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I understand how splitting components across domains can maximize parallel downloads, and enable you to have cookie-free static content domains, but since there's a time cost for each domain lookup what is the optimum number of domains to use?

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up vote 8 down vote accepted

My recommendation is that for relatively simple sites, one "static content" domain should be sufficient. DNS lookups should be cached, so only affect the first contact with that server, but it should still be kept to a minimum.

You can place all of your Javascript, CSS and static images on there to reduce the overhead of cookie processing and to provide the option of offloading that work on to a different physical server. If you are running multiple popular, related sites (e.g. Stack Overflow, Server Fault etc.), then you can share a static site between them all (e.g. sstatic.net).

Of course, there may be situations where more domains are appropriate (e.g. a photo hosting site may offload the photo serving to another separate domain).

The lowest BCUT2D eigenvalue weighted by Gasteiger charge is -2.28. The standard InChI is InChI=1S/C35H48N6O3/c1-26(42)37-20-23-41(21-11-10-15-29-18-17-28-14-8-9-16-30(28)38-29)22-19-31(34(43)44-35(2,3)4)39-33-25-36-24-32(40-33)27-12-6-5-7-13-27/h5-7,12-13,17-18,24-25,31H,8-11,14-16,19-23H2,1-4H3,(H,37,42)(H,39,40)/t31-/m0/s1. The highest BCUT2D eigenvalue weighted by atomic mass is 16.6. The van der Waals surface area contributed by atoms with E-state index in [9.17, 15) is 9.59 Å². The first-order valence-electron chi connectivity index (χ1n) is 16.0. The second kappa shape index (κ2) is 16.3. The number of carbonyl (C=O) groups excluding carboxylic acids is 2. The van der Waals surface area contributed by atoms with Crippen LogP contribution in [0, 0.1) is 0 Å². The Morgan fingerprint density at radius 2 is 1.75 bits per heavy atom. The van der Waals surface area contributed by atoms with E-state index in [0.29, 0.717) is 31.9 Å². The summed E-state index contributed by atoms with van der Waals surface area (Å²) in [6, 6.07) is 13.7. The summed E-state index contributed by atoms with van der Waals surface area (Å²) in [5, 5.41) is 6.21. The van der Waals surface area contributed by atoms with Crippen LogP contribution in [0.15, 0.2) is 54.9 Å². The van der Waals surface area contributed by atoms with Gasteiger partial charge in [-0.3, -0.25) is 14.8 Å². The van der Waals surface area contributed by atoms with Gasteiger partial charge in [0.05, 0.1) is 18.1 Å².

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+1 - good general guidance –  JasonBirch Jul 13 '10 at 18:49
    
If you use any JavaScript frameworks, you can also get Google to host these for you (code.google.com/apis/ajaxlibs). This has the added benefit that if the user has already visited another site which grabs JS from Google, they may already have it in cache. –  Michael Mior Jul 15 '10 at 19:19
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I can think of one edge case where the benefits of multi-host requests outweighs the DNS setup costs.

When serving map tiles from a Google Maps-style slippy map, you can see benefits from distributing your tile locations virtually across a much larger number of hosts, even if they are all pointing at the same underlying resources (images). In these cases, you'll want to ensure that the resources have an "affinity" set to one host based on their properties (such as some combination of the MOD of row and column numbers) so that browser caching works optimally and requests are balanced across all hosts for any given view extent.

This situation is very specialized, but it basically just emphasizes that if you have a non-standard use case make sure that you test everything, and don't forget to include both raw numbers and UX / perceived performance of all of the scenarios.

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